Monday, March 13, 2006

And you thought Utah was bad?

We mock Utah. It's got a reputation for being a bit, umm, Mormon. Those who haven't been to Utah get the distinct impression that the Osmond family patrols the streets of Utah looking to bring swift Mormon justice to anybody who might be having fun. This is not true. Not entirely anyway. Only half of the Osmond family patrols the streets looking for wayward heathens.

Compared to neighboring Nevada, where prostitution is legal, Utah is a puritanical empire but so is California when held up to that standard of liberty. Yeah, Utah's endured some pretty aggressive overtures from religious zealots but over all it's pretty laid back. Believe me when I tell you that great snow notwithstanding, skiers and snowboarders would not make Utah a destination if the authorities cracked down as much as people think they do.

Utah might not be as progressive as some states, but at least they aren't regressing. Like Ohio. Yes, Ohio is leading the way back to the days of Indian wars and slave auctions. It seems as though Ohio doesn't like what the future holds so the whole state is running back to the turn of the century. The 18th century.

In 2004 Ohio passed a so-called defense of marriage act. Apparently marriage was under attack and needed legislation passed to protect it from people who wanted to get married. I still don't understand how gay people getting married has any impact on straight people getting married but to many Ohioans this issue was of critical importance. More than toxic sediment in Lake Erie; more than corruption in the governor's office. Homosexuals posed the biggest threat to families in Ohio.

Granted, other states passed similar legislation. Even Oregon, the liberal stronghold, passed these gay marriage bans. Although it in Oregon's case you have to wonder if homosexuals secretly supported the ban so that contractual option would remain a moot point. Nobody ever accused a homosexual of being stupid. Prissy? Sure, but stupid? No.

Ohio's ban went a step beyond simply making it illegal for gays to marry. The language in the amendment is written so as to render common law marriages and domestic partnerships legally invalid. So not only did they limit who could get married, they made all other relationships worthless in the eyes of the law. So you've been living together as domestic partners for 30 years? Too bad. You're not family so you'll have to leave the ICU. Very nice. Oh yes, it's that specific. In a medical emergency the state will have the authority to make decisions over your partner. Take that you queers! Oh, and everybody else.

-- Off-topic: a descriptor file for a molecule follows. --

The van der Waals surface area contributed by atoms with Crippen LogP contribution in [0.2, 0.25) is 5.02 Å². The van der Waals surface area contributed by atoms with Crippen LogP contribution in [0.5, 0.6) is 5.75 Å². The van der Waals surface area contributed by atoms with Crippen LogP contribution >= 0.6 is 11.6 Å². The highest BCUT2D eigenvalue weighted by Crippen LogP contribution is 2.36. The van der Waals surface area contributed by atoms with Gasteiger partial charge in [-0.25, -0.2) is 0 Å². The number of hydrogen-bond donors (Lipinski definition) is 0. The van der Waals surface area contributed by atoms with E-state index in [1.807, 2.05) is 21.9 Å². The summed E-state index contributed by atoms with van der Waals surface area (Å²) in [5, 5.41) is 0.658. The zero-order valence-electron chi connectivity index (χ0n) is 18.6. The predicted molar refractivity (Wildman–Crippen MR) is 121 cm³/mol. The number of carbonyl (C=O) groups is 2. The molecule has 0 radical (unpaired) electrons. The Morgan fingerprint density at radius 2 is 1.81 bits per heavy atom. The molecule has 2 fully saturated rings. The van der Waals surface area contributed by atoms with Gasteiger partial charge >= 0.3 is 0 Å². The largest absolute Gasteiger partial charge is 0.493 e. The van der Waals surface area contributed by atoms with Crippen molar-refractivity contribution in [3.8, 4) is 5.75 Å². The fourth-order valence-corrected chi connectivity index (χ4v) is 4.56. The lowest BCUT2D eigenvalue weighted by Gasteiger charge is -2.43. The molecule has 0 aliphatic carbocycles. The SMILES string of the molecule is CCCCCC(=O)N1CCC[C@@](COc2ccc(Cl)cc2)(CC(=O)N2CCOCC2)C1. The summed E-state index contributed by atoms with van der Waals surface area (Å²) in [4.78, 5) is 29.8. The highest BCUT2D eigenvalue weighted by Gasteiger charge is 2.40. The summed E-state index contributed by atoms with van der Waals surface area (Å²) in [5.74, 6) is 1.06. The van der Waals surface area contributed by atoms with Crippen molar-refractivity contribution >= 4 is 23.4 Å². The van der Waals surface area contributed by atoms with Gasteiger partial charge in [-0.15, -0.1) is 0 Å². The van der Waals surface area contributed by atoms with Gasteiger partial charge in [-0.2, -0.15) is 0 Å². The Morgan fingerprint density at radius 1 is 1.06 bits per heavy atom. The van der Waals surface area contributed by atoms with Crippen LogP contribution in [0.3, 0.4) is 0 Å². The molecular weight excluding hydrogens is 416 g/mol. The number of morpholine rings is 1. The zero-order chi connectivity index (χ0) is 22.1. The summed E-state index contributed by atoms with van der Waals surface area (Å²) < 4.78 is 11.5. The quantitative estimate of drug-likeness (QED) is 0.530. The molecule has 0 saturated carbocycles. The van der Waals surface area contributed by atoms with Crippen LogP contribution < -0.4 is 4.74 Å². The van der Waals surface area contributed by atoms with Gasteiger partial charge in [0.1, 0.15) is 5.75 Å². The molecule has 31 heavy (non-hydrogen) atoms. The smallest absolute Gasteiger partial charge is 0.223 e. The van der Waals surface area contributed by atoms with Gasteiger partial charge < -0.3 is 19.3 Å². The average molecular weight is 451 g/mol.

Nevermind the fact that there are some people who aren't religious and don't believe in marital contracts. Many of these people are heterosexual (not that this should matter) and maintain more successful and enduring monogamous relationships than their married peers. Ohio's law punishes them.

Now, with another election coming up, legislators are drafting another moral agenda bill. This time the issue is contraception and whether or not medical professionals have a right to refuse to dispense it. The talking points supporting this bill center on RU486 or Plan B, which is the pill a woman takes immediately after sex to prevent the development of a fertilized egg, but it the language of the bill also allows doctors and pharmacists, who are licensed by the state, to refuse to distribute any contraception.

This is not about personal choice. This is about suspending subjective religious beliefs when you perform your duties as a licensed medical professional. Where do you draw the line? Sure, one doctor might not want to prescribe RU486, but what happens when you need a blood transfusion? What if that doctor believes that treatment is morally objectionable?

That's why I think Ohio's new state anthem should be rewritten. I have submitted the following lyrics to be sung to the tune of Bowling for Soup's 1985:

Ohio just hit the wall
we'’re watching freedom fall
taking evolution away
won'’t let you marry gay
Bill of Rights went out the door
back in 2004
gave our money to one man
and a coin investment plan

We were going to make some progress
shake up history
we were going to change the world
and clean up Lake Erie
but now the Jesus freaks are controlling me
they took my normal life
and drove me back in time, to:

Indentured servants, burnt witches
and knickers were your britches,
we had baked beans, and toiling
there was no time for enjoying
went to service on Sunday
they'’d stone you if you went astray
because things were so cool in 16, 16, 1692.

Those people had it made
it was a simple way
follow the word of god
or they made you pay
women were just like cows
who took marriage vows
you had to obey your spouse
it wasn'’t a thing like now.

Where'’s that burning smell in Salem,
and when did TV become the devil'’s new haven
when did liberty become objective
whatever happened to fire and brimstone
(and no radio)


1 comment:

Anonymous said...

Go Ken Blackwell, agreed Ohio needs help, maybe it should be divided in two states like the Virginias.